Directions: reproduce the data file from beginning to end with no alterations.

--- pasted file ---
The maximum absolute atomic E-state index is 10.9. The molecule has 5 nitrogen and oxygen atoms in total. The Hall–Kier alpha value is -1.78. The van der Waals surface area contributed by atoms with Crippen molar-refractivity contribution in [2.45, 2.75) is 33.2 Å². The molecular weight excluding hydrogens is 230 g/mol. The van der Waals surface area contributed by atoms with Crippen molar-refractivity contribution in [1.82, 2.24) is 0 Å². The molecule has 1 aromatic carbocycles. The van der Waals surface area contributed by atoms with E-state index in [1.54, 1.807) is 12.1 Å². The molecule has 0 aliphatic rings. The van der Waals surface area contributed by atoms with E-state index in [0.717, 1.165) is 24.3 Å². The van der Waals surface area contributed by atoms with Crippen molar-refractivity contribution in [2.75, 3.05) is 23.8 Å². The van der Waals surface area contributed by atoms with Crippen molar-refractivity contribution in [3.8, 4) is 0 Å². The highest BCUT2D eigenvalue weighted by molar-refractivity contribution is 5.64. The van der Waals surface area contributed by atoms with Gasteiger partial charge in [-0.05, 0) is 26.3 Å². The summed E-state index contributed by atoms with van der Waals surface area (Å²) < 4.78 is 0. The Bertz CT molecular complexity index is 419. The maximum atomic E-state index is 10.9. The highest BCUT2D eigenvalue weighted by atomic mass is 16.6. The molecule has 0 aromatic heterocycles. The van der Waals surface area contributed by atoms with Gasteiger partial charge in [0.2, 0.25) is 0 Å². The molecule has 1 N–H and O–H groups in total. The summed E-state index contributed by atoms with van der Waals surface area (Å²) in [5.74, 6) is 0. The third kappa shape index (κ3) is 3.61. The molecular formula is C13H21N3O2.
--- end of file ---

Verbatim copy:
The maximum absolute atomic E-state index is 10.9. The molecule has 5 nitrogen and oxygen atoms in total. The Hall–Kier alpha value is -1.78. The van der Waals surface area contributed by atoms with Crippen molar-refractivity contribution in [2.45, 2.75) is 33.2 Å². The molecular weight excluding hydrogens is 230 g/mol. The van der Waals surface area contributed by atoms with Crippen molar-refractivity contribution in [1.82, 2.24) is 0 Å². The molecule has 1 aromatic carbocycles. The van der Waals surface area contributed by atoms with E-state index in [1.54, 1.807) is 12.1 Å². The molecule has 0 aliphatic rings. The van der Waals surface area contributed by atoms with E-state index in [0.717, 1.165) is 24.3 Å². The van der Waals surface area contributed by atoms with Crippen molar-refractivity contribution in [2.75, 3.05) is 23.8 Å². The van der Waals surface area contributed by atoms with Crippen molar-refractivity contribution in [3.8, 4) is 0 Å². The highest BCUT2D eigenvalue weighted by molar-refractivity contribution is 5.64. The van der Waals surface area contributed by atoms with Gasteiger partial charge in [-0.05, 0) is 26.3 Å². The summed E-state index contributed by atoms with van der Waals surface area (Å²) < 4.78 is 0. The Bertz CT molecular complexity index is 419. The maximum atomic E-state index is 10.9. The highest BCUT2D eigenvalue weighted by atomic mass is 16.6. The molecule has 0 aromatic heterocycles. The van der Waals surface area contributed by atoms with Gasteiger partial charge in [0.2, 0.25) is 0 Å². The molecule has 1 N–H and O–H groups in total. The summed E-state index contributed by atoms with van der Waals surface area (Å²) in [5.74, 6) is 0. The third kappa shape index (κ3) is 3.61. The molecular formula is C13H21N3O2.